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Dual Federalism

An exciting, in-depth view of the history of dual federalism!!!!
by

Max Vernau

on 18 September 2012

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Transcript of Dual Federalism

photo credit Nasa / Goddard Space Flight Center / Reto Stöckli Dual Federalism!!!! characterized by an era during which
there was little collaboration
between the national
and state government. Dual Federalism arose in 1789 and lasted until 1901. Dual Federalism is... The policy came about when the nation felt an increased need for individual states' rights. This era eventually turned into a division of America, into the Union and the Confederacy. This event, the Civil War, however, was in concerns to the issues of slavery rather than a power struggle. The Evolution
of Dual Federalism The national government dealt with national defense, foreign policy, and fostering commerce. Whereas the states dealt with local matters, economic regulation, and criminal law. The different levels rarely overlapped. Balance Between State and Federal 1789: Constitution Approved by States
1798: Doctrine of Nullification
1819: "Necessary and Proper" Clause
1824: Federal Regulation of Interstate Commerce
1850: Fugitive Slave Act
1857: Scott vs. Sandford court case
1860: The Civil War Historical Events of Dual Federalism Dred Scott vs. John Sandford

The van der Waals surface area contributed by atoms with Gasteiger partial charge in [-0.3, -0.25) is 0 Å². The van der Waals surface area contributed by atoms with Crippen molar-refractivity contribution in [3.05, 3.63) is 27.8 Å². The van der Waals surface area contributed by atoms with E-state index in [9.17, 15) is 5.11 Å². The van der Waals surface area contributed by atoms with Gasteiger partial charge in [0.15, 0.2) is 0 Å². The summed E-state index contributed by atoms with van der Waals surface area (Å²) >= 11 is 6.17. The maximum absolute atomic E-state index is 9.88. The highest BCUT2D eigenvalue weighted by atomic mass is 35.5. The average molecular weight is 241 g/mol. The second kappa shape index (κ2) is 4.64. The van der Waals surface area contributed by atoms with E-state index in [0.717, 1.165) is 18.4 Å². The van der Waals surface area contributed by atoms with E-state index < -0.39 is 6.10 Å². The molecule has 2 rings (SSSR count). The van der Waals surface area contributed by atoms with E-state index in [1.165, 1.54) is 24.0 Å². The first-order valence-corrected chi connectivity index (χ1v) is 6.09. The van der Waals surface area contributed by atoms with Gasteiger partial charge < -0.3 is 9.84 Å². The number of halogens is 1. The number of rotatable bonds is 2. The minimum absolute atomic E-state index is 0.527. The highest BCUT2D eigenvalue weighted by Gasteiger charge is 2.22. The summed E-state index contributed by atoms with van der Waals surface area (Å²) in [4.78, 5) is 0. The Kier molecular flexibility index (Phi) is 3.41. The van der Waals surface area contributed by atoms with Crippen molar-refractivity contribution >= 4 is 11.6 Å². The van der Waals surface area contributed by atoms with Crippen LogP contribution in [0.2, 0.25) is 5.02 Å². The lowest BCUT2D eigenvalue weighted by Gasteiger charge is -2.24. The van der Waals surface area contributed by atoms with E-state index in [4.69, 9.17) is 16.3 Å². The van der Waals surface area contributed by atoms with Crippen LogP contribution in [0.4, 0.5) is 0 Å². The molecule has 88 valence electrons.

1857 Supreme Court Case(s) Generally, a dual federalism maintains specific parameters by which the balance of powers in maintained. National governments are only able to establish power through a system of laws. The overall purpose of the federal authority is limited by constitutional mandate. Thus, a dual federalism was in practice during this era because both types of government had almost equal powers. Dual Federalism: Working in Practice Property Clause- Congress has power to dispose of and make all needful rules and regulations respecting the territory or other property belonging to the United States Judgement reserved and suit dismissed for lack of jurisdiction because the Property Clause is only applicable to lands possessed at the time of ratification(1787). As such Congress cannot ban slavery in the territories. This case had a huge effect on federalism. This decision gave more power to the National Government, because it took power away from the states. It ruled that states could not deny citizens the right to property in territories without due process, and therefore gave more power to the laws of the national government. The Dred Scott decision had a huge impact on the country as it instigated the Civil War, and brought up the Civil Rights Movement. Throughout each government's sphere of influence, each authority maintains sovereignty that generally should not impact one another. In addition, it's important for both the federal and state governments to work together, but also maintain a certain level of distrust and order to operate efficiently and provide the best for its citizens. •The division between the powers of the states and the powers of the national government became very apparent in this era. The entire era of Dual Federalism had a reoccurring theme of a constant power struggle between the regional (state) and federal (national) systems. Dred Scott was a slave living in the slave state of Missouri. His owner took him to Illinois and then to Minnesota, which were both free states under the Missouri Compromise. Scott (slave) sued Sandford for his freedom, claiming to be a citizen of Missouri, based on having obtained freedom by domicile for a long period in a free state.
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